What to do on Christmas day when travelling? Despite the shopping mall displays, it would be possible to just ignore the holidays altogether, but it seems unsporting not to acknowledge it somehow. Lee's solution: pub food. Nothing says pa-rum-pa-pum-pum like Guinness and a meat pie served with mashed and gravy. We went to follow it up with my idea: high tea at the Carcosa Seri Negara, an old-school colonial hotel in the Lake Gardens. It seems that I should have come up with my plan at least three weeks before we arrived in KL and called ahead to make a reservation. We were turned away at the gate and told we can come a week from Wednesday, the first day a table is available for a couple of wayward travellers to have Earl Grey and scones in the garden. I did get a photo before we scampered back down the hill to have another beer at the pub.
My friend, Sylvia, lent me this book as we were leaving Seoul to go to the airport. She knew I'd like it as much as she did. Now I miss you even more, Sylvia!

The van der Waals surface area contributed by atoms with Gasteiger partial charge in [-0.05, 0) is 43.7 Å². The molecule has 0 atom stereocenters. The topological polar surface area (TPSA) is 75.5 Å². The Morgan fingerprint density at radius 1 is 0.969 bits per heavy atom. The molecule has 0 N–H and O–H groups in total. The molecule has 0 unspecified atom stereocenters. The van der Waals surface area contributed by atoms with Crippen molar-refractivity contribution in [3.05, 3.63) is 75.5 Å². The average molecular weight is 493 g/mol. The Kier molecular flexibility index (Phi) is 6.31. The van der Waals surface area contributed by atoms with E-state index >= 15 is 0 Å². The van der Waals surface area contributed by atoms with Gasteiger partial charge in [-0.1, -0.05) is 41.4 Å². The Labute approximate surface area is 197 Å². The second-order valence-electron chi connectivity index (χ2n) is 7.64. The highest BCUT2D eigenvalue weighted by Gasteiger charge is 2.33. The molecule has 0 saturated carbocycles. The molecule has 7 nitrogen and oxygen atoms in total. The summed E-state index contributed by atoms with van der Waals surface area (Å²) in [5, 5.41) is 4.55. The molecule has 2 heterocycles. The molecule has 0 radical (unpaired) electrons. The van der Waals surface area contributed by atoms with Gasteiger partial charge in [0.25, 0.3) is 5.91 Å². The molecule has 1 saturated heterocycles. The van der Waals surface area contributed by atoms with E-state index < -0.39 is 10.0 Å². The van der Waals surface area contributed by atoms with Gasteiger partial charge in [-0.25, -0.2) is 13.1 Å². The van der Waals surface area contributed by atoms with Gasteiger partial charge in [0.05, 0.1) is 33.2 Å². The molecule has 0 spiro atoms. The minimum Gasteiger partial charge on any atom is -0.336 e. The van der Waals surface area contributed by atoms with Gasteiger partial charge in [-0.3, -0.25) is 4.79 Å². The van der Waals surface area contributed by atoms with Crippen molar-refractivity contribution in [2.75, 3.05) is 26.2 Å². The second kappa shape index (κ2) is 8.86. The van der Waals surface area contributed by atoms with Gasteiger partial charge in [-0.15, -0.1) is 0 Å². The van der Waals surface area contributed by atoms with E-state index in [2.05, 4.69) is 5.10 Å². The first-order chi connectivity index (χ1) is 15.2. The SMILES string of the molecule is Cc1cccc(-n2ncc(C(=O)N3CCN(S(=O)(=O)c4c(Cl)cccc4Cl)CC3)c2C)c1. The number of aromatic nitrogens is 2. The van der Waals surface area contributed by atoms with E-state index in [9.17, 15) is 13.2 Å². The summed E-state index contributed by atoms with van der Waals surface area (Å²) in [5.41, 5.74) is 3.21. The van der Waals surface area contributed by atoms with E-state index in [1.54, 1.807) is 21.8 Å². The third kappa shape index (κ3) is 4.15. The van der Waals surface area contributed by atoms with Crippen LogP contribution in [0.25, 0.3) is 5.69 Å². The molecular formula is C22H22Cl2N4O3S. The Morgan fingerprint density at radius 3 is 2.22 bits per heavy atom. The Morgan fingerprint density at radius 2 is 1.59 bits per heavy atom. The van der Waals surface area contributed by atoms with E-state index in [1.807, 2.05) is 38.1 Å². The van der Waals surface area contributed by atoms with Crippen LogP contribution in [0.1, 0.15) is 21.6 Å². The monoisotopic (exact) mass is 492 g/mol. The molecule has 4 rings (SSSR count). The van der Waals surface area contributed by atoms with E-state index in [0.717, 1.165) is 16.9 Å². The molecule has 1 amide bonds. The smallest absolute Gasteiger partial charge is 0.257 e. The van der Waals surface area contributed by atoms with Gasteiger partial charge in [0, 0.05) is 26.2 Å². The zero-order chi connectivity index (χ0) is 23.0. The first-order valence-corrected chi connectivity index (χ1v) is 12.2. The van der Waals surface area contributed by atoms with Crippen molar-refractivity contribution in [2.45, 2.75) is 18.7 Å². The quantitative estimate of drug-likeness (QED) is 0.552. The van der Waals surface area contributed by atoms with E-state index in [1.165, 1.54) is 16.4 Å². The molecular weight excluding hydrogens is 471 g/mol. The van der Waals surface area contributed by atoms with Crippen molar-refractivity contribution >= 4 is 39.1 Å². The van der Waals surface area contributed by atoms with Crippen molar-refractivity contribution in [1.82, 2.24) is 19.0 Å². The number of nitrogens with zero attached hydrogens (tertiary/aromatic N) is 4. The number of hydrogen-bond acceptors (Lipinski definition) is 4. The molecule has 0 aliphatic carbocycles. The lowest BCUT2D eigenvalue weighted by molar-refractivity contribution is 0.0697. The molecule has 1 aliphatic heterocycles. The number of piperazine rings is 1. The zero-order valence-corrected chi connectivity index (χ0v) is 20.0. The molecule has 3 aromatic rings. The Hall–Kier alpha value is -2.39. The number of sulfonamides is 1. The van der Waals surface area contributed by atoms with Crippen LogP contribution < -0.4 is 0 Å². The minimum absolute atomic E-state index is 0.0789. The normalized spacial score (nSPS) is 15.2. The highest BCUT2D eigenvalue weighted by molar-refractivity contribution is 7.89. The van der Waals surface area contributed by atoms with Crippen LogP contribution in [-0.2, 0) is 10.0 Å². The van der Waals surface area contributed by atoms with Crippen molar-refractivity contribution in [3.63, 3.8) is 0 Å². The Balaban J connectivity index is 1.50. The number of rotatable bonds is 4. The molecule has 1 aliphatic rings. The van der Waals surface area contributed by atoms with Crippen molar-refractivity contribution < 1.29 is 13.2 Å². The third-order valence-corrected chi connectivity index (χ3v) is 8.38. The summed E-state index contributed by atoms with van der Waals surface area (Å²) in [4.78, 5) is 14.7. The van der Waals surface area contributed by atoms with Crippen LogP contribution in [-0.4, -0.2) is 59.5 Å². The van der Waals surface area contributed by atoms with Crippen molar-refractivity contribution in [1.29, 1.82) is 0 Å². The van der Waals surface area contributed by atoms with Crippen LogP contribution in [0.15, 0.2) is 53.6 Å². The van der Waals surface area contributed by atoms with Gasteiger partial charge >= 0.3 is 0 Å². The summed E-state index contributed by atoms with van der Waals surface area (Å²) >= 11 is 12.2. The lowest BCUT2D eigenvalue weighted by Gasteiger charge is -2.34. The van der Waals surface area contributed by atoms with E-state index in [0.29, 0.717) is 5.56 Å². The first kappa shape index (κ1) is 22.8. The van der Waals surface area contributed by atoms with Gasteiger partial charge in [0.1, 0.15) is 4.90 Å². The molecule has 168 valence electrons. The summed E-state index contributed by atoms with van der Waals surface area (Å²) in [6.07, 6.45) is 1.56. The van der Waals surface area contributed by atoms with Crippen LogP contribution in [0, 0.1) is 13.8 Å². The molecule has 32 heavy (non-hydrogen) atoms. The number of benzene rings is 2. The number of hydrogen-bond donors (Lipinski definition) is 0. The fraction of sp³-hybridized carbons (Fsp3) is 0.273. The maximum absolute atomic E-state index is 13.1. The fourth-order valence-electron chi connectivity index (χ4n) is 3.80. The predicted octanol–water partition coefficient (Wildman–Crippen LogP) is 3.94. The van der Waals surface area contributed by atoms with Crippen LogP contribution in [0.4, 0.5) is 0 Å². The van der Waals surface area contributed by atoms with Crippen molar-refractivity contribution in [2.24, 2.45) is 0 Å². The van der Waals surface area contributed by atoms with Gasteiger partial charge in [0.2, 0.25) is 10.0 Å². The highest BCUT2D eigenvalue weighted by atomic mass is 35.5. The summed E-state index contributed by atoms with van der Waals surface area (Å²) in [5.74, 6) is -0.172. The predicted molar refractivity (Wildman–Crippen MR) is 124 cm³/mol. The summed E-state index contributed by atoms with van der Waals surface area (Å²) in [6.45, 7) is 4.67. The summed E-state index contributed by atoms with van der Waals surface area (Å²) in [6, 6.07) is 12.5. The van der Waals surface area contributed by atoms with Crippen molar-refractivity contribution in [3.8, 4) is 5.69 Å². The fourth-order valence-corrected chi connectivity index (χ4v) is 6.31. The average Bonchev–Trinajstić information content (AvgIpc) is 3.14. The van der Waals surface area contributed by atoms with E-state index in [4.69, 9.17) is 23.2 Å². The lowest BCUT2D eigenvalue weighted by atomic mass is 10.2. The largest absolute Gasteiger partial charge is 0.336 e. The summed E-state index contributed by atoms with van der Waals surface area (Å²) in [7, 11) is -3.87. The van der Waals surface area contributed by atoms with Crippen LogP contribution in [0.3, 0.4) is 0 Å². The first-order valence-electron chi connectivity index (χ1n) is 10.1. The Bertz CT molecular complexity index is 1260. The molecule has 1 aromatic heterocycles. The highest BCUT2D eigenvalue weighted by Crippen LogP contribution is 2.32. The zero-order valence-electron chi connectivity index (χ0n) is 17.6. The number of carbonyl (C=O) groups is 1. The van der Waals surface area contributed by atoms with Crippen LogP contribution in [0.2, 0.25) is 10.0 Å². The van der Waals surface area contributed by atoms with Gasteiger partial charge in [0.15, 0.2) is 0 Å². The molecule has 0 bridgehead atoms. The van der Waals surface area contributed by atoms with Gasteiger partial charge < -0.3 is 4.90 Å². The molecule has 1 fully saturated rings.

Shortly before we left Korea, our friend David lent us the book Jim Thompson: The Unsolved Mystery, which recounts his 1967 disappearance (Thompson's, not David's!). An American expat who lived in Thailand and founded a silk company, Thompson was well-known among expats and locals alike, and wasn’t without enemies. While travelling in Malaysia, he went to the Easter Sunday morning service at All Soul’s Church near Brinchang, then ate lunch with his traveling companions. Deciding to go for a walk while the others went back to their rooms to rest proved a fateful decision – he was never seen or heard from again.
A Bosphorus cruise was scheduled for our first day in Turkey, but we were rained out. This turned out to be fortuitous, as some friendly Turks we met felt sorry for us and arranged to have the private yacht of a Turkish pop star sail us down the strait - a vast improvement over the large tourist ferry which was originally scheduled.